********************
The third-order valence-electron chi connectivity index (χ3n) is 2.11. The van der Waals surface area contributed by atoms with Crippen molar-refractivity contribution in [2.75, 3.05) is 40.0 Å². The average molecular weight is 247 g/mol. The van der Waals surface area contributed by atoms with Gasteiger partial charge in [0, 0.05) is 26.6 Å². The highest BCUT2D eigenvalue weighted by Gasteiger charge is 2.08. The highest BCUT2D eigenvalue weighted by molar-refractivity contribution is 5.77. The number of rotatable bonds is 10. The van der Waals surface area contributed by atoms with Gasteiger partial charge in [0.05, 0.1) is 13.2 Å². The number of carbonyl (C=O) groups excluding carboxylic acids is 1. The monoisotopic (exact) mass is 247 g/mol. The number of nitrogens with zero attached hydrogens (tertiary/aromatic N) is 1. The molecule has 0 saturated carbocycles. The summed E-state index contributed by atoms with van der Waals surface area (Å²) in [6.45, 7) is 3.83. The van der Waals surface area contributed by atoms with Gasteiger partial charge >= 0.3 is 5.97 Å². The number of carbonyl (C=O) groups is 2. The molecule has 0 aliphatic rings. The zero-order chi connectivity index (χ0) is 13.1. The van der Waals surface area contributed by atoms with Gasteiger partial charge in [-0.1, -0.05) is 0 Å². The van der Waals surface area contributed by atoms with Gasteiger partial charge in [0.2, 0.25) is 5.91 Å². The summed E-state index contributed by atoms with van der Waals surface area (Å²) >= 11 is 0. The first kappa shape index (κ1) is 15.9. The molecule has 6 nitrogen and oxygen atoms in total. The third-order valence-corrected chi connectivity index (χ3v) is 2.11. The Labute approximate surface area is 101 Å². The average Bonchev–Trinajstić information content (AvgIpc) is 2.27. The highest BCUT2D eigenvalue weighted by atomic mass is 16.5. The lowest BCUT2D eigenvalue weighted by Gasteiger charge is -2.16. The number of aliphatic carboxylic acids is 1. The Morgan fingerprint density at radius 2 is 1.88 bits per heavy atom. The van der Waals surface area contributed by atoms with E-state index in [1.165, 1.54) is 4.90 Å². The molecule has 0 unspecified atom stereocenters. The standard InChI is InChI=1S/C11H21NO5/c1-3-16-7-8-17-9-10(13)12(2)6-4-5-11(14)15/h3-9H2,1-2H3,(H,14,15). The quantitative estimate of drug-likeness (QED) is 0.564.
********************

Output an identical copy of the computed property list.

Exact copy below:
The third-order valence-electron chi connectivity index (χ3n) is 2.11. The van der Waals surface area contributed by atoms with Crippen molar-refractivity contribution in [2.75, 3.05) is 40.0 Å². The average molecular weight is 247 g/mol. The van der Waals surface area contributed by atoms with Gasteiger partial charge in [0, 0.05) is 26.6 Å². The highest BCUT2D eigenvalue weighted by Gasteiger charge is 2.08. The highest BCUT2D eigenvalue weighted by molar-refractivity contribution is 5.77. The number of rotatable bonds is 10. The van der Waals surface area contributed by atoms with Gasteiger partial charge in [0.05, 0.1) is 13.2 Å². The number of carbonyl (C=O) groups excluding carboxylic acids is 1. The monoisotopic (exact) mass is 247 g/mol. The number of nitrogens with zero attached hydrogens (tertiary/aromatic N) is 1. The molecule has 0 saturated carbocycles. The summed E-state index contributed by atoms with van der Waals surface area (Å²) in [6.45, 7) is 3.83. The van der Waals surface area contributed by atoms with Gasteiger partial charge >= 0.3 is 5.97 Å². The number of carbonyl (C=O) groups is 2. The molecule has 0 aliphatic rings. The zero-order chi connectivity index (χ0) is 13.1. The van der Waals surface area contributed by atoms with Gasteiger partial charge in [-0.1, -0.05) is 0 Å². The van der Waals surface area contributed by atoms with Gasteiger partial charge in [0.2, 0.25) is 5.91 Å². The summed E-state index contributed by atoms with van der Waals surface area (Å²) >= 11 is 0. The first kappa shape index (κ1) is 15.9. The molecule has 6 nitrogen and oxygen atoms in total. The third-order valence-corrected chi connectivity index (χ3v) is 2.11. The Labute approximate surface area is 101 Å². The average Bonchev–Trinajstić information content (AvgIpc) is 2.27. The highest BCUT2D eigenvalue weighted by atomic mass is 16.5. The lowest BCUT2D eigenvalue weighted by Gasteiger charge is -2.16. The number of aliphatic carboxylic acids is 1. The Morgan fingerprint density at radius 2 is 1.88 bits per heavy atom. The van der Waals surface area contributed by atoms with E-state index in [1.165, 1.54) is 4.90 Å². The molecule has 0 unspecified atom stereocenters. The standard InChI is InChI=1S/C11H21NO5/c1-3-16-7-8-17-9-10(13)12(2)6-4-5-11(14)15/h3-9H2,1-2H3,(H,14,15). The quantitative estimate of drug-likeness (QED) is 0.564.